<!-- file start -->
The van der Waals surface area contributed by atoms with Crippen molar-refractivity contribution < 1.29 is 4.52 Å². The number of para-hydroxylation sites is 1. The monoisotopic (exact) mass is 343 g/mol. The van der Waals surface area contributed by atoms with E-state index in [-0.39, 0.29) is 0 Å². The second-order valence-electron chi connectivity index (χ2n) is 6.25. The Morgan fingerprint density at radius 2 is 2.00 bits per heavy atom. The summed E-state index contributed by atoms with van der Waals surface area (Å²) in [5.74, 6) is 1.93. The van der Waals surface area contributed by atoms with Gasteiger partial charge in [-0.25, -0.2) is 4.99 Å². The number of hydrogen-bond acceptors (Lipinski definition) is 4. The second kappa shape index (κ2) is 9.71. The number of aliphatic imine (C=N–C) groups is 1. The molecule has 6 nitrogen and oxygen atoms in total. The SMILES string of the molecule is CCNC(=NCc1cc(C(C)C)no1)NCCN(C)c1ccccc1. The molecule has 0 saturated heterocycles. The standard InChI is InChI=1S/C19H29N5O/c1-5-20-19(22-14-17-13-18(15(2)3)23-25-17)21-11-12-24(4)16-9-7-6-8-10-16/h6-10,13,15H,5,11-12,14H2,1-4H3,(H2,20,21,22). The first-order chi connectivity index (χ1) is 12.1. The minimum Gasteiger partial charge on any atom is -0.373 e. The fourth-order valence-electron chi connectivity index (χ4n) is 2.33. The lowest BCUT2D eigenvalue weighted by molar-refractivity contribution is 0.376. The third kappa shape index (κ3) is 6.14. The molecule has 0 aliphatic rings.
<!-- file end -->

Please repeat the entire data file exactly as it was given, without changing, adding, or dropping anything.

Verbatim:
The van der Waals surface area contributed by atoms with Crippen molar-refractivity contribution < 1.29 is 4.52 Å². The number of para-hydroxylation sites is 1. The monoisotopic (exact) mass is 343 g/mol. The van der Waals surface area contributed by atoms with E-state index in [-0.39, 0.29) is 0 Å². The second-order valence-electron chi connectivity index (χ2n) is 6.25. The Morgan fingerprint density at radius 2 is 2.00 bits per heavy atom. The summed E-state index contributed by atoms with van der Waals surface area (Å²) in [5.74, 6) is 1.93. The van der Waals surface area contributed by atoms with Gasteiger partial charge in [-0.25, -0.2) is 4.99 Å². The number of hydrogen-bond acceptors (Lipinski definition) is 4. The second kappa shape index (κ2) is 9.71. The number of aliphatic imine (C=N–C) groups is 1. The molecule has 6 nitrogen and oxygen atoms in total. The SMILES string of the molecule is CCNC(=NCc1cc(C(C)C)no1)NCCN(C)c1ccccc1. The molecule has 0 saturated heterocycles. The standard InChI is InChI=1S/C19H29N5O/c1-5-20-19(22-14-17-13-18(15(2)3)23-25-17)21-11-12-24(4)16-9-7-6-8-10-16/h6-10,13,15H,5,11-12,14H2,1-4H3,(H2,20,21,22). The first-order chi connectivity index (χ1) is 12.1. The minimum Gasteiger partial charge on any atom is -0.373 e. The fourth-order valence-electron chi connectivity index (χ4n) is 2.33. The lowest BCUT2D eigenvalue weighted by molar-refractivity contribution is 0.376. The third kappa shape index (κ3) is 6.14. The molecule has 0 aliphatic rings.